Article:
FEI Technology Award of the German Neuroscience Society Goes to Benjamin Judkewitz of the University of Berlin: Bi-annual award honors excellence in brain research during the German Neuroscience Society’s Annual Meeting, held 18-21 March 2015 March 26th, 2015
SUNY Poly & M+W Make Major Announcement: Major Expansion To Include M+W Owned Gehrlicher Solar America Corporation That Will Create up to 400 Jobs to Develop Solar Power Plants at SUNY Poly Sites Across New York State March 26th, 2015
Hong Kong Investors Bullish on Dais Analytic Invest $5.75M, Provide $60M Contract, and Create New Joint Venture Company March 26th, 2015
Nanotechnology in Medical Devices Market is expected to reach $8.5 Billion by 2019 March 25th, 2015
Nanotechnology Enabled Drug Delivery to Influence Future Diagnosis and Treatments of Diseases March 21st, 2015
Nanocomposites Market Growth, Industry Outlook To 2020 by Grand View Research, Inc. March 21st, 2015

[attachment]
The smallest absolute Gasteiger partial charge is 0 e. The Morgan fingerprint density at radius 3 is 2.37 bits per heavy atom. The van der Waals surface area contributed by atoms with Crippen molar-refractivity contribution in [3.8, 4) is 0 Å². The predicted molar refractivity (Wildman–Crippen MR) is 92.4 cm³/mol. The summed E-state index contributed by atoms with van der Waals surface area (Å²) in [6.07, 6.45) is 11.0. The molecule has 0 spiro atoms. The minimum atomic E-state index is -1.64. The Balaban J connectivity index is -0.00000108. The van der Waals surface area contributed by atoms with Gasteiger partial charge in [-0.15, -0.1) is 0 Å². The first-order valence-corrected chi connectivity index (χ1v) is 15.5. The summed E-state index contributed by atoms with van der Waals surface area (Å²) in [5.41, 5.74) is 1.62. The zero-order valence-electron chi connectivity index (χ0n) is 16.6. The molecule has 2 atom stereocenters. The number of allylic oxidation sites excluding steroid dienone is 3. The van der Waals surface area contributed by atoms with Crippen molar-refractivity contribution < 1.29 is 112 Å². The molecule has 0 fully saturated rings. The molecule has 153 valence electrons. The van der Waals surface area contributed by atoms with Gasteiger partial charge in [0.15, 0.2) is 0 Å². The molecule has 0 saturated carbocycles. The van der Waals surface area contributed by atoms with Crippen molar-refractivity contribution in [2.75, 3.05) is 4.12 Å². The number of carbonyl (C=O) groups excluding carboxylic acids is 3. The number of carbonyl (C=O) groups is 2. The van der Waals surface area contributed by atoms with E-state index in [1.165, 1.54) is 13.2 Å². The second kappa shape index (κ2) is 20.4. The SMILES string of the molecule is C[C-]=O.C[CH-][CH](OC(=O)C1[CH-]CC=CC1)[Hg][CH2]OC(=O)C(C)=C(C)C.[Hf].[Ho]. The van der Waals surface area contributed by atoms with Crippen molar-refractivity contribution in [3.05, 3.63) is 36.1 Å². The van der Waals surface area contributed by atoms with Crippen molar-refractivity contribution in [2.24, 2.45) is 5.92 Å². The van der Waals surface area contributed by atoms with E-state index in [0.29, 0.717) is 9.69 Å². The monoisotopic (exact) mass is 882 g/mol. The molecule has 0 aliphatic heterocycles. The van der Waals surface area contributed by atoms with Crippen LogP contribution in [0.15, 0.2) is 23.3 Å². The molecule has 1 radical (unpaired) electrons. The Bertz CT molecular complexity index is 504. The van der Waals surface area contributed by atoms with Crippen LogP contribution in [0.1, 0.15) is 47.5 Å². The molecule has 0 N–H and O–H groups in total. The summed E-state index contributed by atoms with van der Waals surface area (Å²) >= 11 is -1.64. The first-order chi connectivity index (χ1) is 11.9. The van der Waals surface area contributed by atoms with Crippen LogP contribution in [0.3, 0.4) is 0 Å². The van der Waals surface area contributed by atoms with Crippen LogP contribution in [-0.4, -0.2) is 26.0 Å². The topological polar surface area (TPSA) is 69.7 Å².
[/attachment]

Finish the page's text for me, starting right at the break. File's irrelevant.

Nanotechnology Drug Delivery Market in the US 2012-2016 : Latest Report Available by Radiant Insights, Inc March 16th, 2015
Nano piano's lullaby could mean storage breakthrough March 16th, 2015
Nanotechnology Helps Increasing Rate of Digital Data Processing, Storage March 9th, 2015
Iranian Scientists Apply Nanotechnology to Produce Electrical Insulator March 7th, 2015
Magnetic vortices in nanodisks reveal information: Researchers from Dresden and Jülich use microwaves to read out information from smallest storage devices March 4th, 2015
SUNY POLY CNSE to Host First Ever Northeast Semi Supply Conference (NESCO) Conference Will Connect New and Emerging Innovators in the Northeastern US and Canada with Industry Leaders and Strategic Investors to Discuss Future Growth Opportunities in NYS March 25th, 2015
UW scientists build a nanolaser using a single atomic sheet March 24th, 2015
Iranian Researchers Present Model to Determine Dynamic Behavior of Nanostructures March 24th, 2015
Sharper nanoscopy: What happens when a quantum dot looks in a mirror? March 19th, 2015
Industrial Nanotech, Inc. Announces Next Large Order from the Oil and Gas Industry March 26th, 2015
Quantum compute this -- WSU mathematicians build code to take on toughest of cyber attacks: Revamped knapsack code offers online security for the future March 26th, 2015
Thousands of atoms entangled with a single photon: Result could make atomic clocks more accurate March 26th, 2015
Square ice filling for a graphene sandwich March 26th, 2015